sash windows

the bottm sash and cills of my sliding sash windows are in need of repair.The bottom rail of the bottom sash is hanging off and is in danger of leaving the glass fully exposed. One snap of a sash cord and hey presto- instant guiloteen. The cills are well 'weathered' bare of paintwork and veined. I would preferebly like to replace the cills and sashes, in order to retain the character of the buiding. i don't fancy replacing the complete windows as i dont want to spend loads of money on DG sash units. Anyone with experience of refurbishing their sash windows or any good UK sites that can give me some ideas. Even though I can fit uPVC windows I dont really like them.
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Mine still look good 15 years after renovation, and at least a couple were in the same state as yours. I used car body filler to replace *all* rotten timber and "re-faced" the good stuff with it too. Metal rods or dowelling across the joints have proved very effective. You can buy 3.5 kgs for about a tenner from auto repair wholesalers and, once you get the hang of sculpting with it, you can repair any part of the window. I used greased hardboard to get sharp edges and corners and by the time I'd finished mine I reckoned to do a pair of sashes in a day. Hard work but, as I say, 15 years on, and not even a re-paint.
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Hi jacob In you wrote:

Fascinating read. I've got four sash windows that need repaired. One does not open, another two only the bottom light opens, and on each one a sash cord is broken. The fourth window's top light is stuck open about an inch and the gap has been stuffed with newspaper.
A real state, but I'm totally skint and there's no way I could afford a joiner/glazier to come and sort it out. The other problem is that they are about 20ft up, and I'm not confident on ladders! A tower may be better, but the ground beneath is stepped.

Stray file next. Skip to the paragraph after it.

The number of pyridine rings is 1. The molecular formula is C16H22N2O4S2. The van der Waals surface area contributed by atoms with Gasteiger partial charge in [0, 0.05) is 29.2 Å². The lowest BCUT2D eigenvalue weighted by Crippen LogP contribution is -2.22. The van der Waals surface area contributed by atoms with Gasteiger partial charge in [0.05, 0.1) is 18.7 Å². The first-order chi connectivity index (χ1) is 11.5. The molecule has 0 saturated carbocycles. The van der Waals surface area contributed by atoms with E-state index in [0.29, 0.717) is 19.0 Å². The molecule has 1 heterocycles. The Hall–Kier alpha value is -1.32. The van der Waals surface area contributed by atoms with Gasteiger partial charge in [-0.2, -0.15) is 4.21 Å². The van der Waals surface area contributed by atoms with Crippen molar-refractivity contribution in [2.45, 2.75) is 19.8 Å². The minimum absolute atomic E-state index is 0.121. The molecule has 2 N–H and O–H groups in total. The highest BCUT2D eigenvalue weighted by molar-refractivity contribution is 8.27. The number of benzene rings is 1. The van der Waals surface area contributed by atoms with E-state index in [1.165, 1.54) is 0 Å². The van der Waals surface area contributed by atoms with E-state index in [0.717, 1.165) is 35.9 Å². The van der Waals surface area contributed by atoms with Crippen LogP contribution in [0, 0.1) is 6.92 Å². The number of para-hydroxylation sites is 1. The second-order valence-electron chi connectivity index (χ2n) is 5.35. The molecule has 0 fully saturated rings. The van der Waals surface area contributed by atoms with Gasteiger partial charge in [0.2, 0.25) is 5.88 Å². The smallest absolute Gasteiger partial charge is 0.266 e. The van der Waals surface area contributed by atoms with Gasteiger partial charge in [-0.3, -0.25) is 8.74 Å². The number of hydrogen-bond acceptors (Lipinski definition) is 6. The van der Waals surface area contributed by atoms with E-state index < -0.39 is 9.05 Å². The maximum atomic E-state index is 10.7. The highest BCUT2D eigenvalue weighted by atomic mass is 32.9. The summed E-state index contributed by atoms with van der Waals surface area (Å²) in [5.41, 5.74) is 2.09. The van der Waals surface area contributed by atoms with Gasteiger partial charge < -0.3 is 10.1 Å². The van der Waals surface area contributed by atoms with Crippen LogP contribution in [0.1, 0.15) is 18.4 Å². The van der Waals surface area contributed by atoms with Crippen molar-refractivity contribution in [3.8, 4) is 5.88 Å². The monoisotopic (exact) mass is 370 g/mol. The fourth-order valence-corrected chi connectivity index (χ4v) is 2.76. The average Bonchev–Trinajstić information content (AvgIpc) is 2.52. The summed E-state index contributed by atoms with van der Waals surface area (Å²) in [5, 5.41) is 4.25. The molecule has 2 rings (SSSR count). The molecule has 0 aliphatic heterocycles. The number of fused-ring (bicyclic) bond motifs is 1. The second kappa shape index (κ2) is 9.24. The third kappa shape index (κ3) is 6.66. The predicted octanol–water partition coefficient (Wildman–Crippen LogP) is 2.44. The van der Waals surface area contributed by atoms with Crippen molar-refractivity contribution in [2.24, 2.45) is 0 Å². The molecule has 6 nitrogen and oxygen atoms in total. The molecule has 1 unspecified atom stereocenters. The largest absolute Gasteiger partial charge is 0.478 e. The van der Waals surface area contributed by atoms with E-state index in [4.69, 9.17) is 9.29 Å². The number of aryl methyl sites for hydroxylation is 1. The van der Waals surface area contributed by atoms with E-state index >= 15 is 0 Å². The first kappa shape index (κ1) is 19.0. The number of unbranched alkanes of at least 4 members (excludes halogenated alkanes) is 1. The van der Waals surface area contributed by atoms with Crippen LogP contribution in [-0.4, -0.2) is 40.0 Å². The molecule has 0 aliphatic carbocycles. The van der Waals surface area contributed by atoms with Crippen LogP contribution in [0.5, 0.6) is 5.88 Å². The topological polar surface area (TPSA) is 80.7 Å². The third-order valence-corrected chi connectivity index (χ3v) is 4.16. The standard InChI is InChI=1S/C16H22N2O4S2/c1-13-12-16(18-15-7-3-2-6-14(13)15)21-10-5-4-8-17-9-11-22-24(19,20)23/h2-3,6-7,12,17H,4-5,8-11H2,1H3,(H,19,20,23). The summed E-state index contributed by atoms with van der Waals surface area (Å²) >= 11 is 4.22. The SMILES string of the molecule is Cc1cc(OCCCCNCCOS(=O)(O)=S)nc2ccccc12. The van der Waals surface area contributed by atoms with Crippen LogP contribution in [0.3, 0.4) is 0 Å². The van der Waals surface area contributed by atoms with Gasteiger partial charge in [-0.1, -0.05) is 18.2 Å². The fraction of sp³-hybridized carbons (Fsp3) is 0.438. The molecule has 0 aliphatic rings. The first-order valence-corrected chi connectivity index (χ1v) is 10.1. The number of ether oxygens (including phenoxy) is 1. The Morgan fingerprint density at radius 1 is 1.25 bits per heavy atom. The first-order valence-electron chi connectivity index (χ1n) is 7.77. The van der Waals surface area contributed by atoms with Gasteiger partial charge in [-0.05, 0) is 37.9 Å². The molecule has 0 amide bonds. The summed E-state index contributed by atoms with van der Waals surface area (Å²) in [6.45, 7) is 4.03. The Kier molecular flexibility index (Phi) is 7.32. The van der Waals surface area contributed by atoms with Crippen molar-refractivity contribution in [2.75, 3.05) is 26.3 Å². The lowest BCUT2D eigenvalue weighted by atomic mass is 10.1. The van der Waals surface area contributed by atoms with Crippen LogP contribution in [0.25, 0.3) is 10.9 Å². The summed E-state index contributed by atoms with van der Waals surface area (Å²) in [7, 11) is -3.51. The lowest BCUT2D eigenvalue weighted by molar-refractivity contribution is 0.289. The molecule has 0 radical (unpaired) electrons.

Ho hum.... back to dreaming about fixing things again.....
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Fishter
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Fishter wrote in message ...

The beauty of sliding sashes is that you can do everything from the inside. Just take the sashes out, reverse them, and work on them at your leisure. You can hold them in position with a few nails and fix them at the most convenient height. Lots of hoovering in the bedroom but a whole lot better than being up a tower.
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Hi stuart noble In you wrote:

But now I'm looking for the holy grail of DIY. A quick, easy solution to 30yrs of gloss paint.
And my next question.... how to convince SWMBO that I am capable of fixing the windows ;-)) My most complex project to date is a tie between hanging a new door in a squint frame, and laying sheet vinyl in a single piece in a roughly Z shaped bathroom.
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Fishter
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Fishter wrote in message ...

On the bottom sash a power plane set to very fine indeed works a treat if you can secure it flat on a couple of workmates or something. Not quite so well on the top because the meeting rail is usually proud of the rest.

Try one window and see how you go.
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You can do a full overhaul on sash windows from the inside.
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*What happens if you get scared half to death twice? *

Dave Plowman snipped-for-privacy@argonet.co.uk London SW 12
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Heh heh. If you have my luck, any breeze will take the dust inside no matter how you work on a window or door.
--
*It was recently discovered that research causes cancer in rats.

Dave Plowman snipped-for-privacy@argonet.co.uk London SW 12
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If they need servicing i.e. sash cords, freeing off etc then I'd take them out and do everything you can to them inside the room including paint preparation primer and undercoat. Then re-hang and adjust etc, if necessary make good any marks to paintwork, then finish off in situ with gloss, ladder of necessary. If they don't need servicing - old paintwork is best left on if possible. You could smooth it by sanding - 60 grit and cork block. Wash with sugar soap and paint as necessary in situ. In other words final paintwork is best done in situ as gloss takes some time to harden and will get damaged if bashed about a bit.
cheers
jacob
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